Richard Dawkins’s Atheist Cult

The British biologist Richard Dawkins has, in the past decade, made himself an outspoken crusader for atheism. Andrew Brown notes something akin to blind religious devotion among his most dedicated followers, some of whom are willing to pay membership dues:

[T]he Richard Dawkins website offers followers the chance to join the “Reason Circle,” which, like Dante’s Hell, is itself arranged in concentric circles. For $85 a month, you get discounts on his merchandise, and the chance to meet “Richard Dawkins Foundation for Reason and Science personalities.” . . . After the neophyte passes through the successively more expensive “Darwin Circle” and then the “Evolution Circle,” he attains the innermost circle, where for $100,000 a year or more he gets to have a private breakfast or lunch with Richard Dawkins. . . . At this point, it is obvious to everyone except the participants that what we have here is a religion without the good bits. . . .

Like all scriptures, the Books of Dawkins contain numerous contradictions: in The God Delusion itself he moves within fifteen pages from condemning a pope who had baptized children taken away from Jewish parents to commending [the] suggestion that the children of creationists be taken away because teaching your children religion is comparable to child abuse.

Read more at Spectator

More about: Atheism, New Atheists, Religion & Holidays, Richard Dawkins

To Save Gaza, the U.S. Needs a Strategy to Restrain Iran

Since the outbreak of war on October 7, America has given Israel much support, and also much advice. Seth Cropsey argues that some of that advice hasn’t been especially good:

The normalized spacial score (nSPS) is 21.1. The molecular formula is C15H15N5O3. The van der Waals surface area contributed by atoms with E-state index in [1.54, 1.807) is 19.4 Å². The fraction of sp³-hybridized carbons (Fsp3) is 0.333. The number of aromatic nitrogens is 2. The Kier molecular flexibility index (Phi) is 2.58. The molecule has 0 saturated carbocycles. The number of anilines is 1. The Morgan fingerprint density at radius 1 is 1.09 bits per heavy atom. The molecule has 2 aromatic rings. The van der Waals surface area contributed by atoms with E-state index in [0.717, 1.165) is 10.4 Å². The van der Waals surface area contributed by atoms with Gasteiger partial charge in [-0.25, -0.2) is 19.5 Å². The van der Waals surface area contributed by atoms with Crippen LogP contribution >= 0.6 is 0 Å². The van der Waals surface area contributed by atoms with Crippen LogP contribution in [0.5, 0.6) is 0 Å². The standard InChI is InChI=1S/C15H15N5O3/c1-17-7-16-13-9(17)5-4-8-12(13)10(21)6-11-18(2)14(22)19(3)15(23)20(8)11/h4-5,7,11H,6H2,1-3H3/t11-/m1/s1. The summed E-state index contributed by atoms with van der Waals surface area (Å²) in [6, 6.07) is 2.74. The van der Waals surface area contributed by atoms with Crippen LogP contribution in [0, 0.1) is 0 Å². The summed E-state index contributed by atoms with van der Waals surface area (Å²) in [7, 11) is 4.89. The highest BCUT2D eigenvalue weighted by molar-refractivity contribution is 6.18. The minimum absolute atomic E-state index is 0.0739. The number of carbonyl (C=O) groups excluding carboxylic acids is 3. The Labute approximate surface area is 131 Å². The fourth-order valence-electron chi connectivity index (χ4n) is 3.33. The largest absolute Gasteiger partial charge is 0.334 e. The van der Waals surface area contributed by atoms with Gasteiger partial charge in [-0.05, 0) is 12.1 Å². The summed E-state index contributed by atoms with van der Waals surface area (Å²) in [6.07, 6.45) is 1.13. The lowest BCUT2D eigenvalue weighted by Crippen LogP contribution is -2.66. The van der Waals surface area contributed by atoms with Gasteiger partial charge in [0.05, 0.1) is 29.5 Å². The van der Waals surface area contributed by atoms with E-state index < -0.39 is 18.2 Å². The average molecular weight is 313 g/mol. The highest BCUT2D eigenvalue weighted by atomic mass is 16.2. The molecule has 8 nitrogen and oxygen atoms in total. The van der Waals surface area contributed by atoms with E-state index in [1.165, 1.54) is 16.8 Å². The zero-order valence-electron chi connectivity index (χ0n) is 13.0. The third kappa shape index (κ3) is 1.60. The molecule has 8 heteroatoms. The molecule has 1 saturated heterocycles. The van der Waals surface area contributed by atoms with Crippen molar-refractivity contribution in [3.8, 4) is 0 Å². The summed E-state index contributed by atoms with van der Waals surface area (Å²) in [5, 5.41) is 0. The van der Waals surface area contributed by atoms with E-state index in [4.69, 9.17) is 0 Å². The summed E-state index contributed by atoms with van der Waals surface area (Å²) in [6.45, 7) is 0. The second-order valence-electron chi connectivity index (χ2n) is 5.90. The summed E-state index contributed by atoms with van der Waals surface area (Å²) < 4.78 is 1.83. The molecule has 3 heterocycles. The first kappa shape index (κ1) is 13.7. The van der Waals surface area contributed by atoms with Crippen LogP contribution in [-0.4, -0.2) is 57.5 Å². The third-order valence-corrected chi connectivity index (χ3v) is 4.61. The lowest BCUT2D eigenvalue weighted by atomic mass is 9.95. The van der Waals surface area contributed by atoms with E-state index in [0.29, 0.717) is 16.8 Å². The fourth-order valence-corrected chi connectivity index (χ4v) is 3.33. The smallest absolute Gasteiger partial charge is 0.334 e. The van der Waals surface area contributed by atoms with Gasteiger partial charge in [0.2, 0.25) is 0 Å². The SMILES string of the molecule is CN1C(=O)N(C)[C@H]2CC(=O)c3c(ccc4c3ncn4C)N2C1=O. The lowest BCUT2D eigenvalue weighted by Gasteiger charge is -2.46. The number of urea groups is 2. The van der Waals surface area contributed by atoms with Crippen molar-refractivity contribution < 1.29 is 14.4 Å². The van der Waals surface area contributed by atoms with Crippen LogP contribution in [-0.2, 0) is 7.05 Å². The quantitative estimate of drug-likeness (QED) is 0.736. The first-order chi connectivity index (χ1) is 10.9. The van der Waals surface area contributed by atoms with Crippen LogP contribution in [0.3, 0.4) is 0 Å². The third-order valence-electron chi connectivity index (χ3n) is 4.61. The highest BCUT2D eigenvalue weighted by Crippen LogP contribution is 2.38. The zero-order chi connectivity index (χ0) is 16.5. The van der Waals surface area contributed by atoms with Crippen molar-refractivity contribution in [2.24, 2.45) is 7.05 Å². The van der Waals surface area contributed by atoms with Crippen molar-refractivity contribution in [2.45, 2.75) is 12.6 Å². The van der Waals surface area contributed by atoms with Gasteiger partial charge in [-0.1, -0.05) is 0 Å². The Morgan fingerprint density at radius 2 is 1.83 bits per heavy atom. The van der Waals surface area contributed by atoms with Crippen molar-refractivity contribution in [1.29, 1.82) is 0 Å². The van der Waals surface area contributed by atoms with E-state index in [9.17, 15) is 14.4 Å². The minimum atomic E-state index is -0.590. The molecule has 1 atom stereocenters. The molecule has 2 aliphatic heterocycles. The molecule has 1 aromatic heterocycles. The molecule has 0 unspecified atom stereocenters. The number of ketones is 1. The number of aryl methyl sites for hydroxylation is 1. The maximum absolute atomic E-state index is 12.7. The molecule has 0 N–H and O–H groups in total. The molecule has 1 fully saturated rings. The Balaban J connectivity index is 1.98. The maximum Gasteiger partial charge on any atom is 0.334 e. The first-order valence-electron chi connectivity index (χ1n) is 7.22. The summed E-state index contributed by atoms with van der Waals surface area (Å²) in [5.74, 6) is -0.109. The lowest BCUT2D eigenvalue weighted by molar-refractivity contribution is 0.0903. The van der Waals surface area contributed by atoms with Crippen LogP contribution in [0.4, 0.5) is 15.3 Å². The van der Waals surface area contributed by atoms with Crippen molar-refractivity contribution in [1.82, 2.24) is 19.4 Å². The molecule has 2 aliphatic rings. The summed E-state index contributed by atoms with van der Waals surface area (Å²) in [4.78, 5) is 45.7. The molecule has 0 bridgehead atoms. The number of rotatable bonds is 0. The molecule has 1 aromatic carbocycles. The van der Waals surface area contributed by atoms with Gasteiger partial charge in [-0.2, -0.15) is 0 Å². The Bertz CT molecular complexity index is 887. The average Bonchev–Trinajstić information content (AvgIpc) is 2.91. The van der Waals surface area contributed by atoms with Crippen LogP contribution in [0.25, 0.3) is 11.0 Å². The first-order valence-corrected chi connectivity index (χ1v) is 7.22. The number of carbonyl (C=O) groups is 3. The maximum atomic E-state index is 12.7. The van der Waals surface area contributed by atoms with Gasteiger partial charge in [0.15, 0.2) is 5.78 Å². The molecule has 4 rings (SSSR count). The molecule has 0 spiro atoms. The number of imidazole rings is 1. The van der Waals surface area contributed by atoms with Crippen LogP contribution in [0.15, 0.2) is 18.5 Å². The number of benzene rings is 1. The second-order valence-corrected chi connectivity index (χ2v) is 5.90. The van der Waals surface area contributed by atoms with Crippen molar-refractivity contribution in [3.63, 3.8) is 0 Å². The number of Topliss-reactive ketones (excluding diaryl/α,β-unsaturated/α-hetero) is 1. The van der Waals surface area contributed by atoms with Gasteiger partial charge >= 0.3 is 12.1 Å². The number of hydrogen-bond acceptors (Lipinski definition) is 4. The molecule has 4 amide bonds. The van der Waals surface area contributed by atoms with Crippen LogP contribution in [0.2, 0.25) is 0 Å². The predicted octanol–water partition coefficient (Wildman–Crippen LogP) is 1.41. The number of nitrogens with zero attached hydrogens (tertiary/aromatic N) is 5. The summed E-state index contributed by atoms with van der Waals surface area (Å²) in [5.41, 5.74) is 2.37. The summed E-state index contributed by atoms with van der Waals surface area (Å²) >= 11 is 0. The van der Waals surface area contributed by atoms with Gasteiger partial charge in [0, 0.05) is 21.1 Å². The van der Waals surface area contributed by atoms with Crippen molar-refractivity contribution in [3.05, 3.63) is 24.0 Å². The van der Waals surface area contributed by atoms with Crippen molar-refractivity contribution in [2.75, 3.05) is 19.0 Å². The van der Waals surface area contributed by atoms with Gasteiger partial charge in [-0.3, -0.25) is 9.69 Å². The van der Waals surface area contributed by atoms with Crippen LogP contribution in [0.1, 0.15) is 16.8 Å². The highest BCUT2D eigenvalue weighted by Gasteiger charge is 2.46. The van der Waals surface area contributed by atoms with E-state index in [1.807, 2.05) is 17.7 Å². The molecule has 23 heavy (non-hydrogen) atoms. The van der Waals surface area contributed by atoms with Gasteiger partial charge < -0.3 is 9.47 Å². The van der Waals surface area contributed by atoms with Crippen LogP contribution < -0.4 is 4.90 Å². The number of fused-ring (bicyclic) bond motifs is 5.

American demands for “restraint” and a “lighter footprint” provide significant elements of Hamas’s command structure, including Yahya Sinwar, the architect of 10/7, a far greater chance of surviving and preserving the organization’s capabilities. Its threat will persist to some extent in any case, since it has significant assets in Lebanon and is poised to enter into a full-fledged partnership with Hizballah that would give it access to Lebanon’s Palestinian refugee camps for recruitment and to Iranian-supported ratlines into Jordan and Syria.

Turning to the aftermath of the war, Cropsey observes that it will take a different kind of involvement for the U.S. to get the outcomes it desires, namely an alternative to Israeli and to Hamas rule in Gaza that comes with buy-in from its Arab allies:

The only way that Gaza can be governed in a sustainable and stable manner is through the participation of Arab states, and in particular the Gulf Arabs, and the only power that can deliver their participation is the United States. A grand bargain is impossible unless the U.S. exerts enough leverage to induce one.

Militarily speaking, the U.S. has shown no desire seriously to curb Iranian power. It has persistently signaled a desire to avoid escalation. . . . The Gulf Arabs understand this. They have no desire to engage in serious strategic dialogue with Washington and Jerusalem over Iran strategy, since Washington does not have an Iran strategy.

Gaza’s fate is a small part of a much broader strategic struggle. Unless this is recognized, any diplomatic master plan will degenerate into a diplomatic parlor game.

Read more at National Review

More about: Gaza War 2023, Iran, U.S. Foreign policy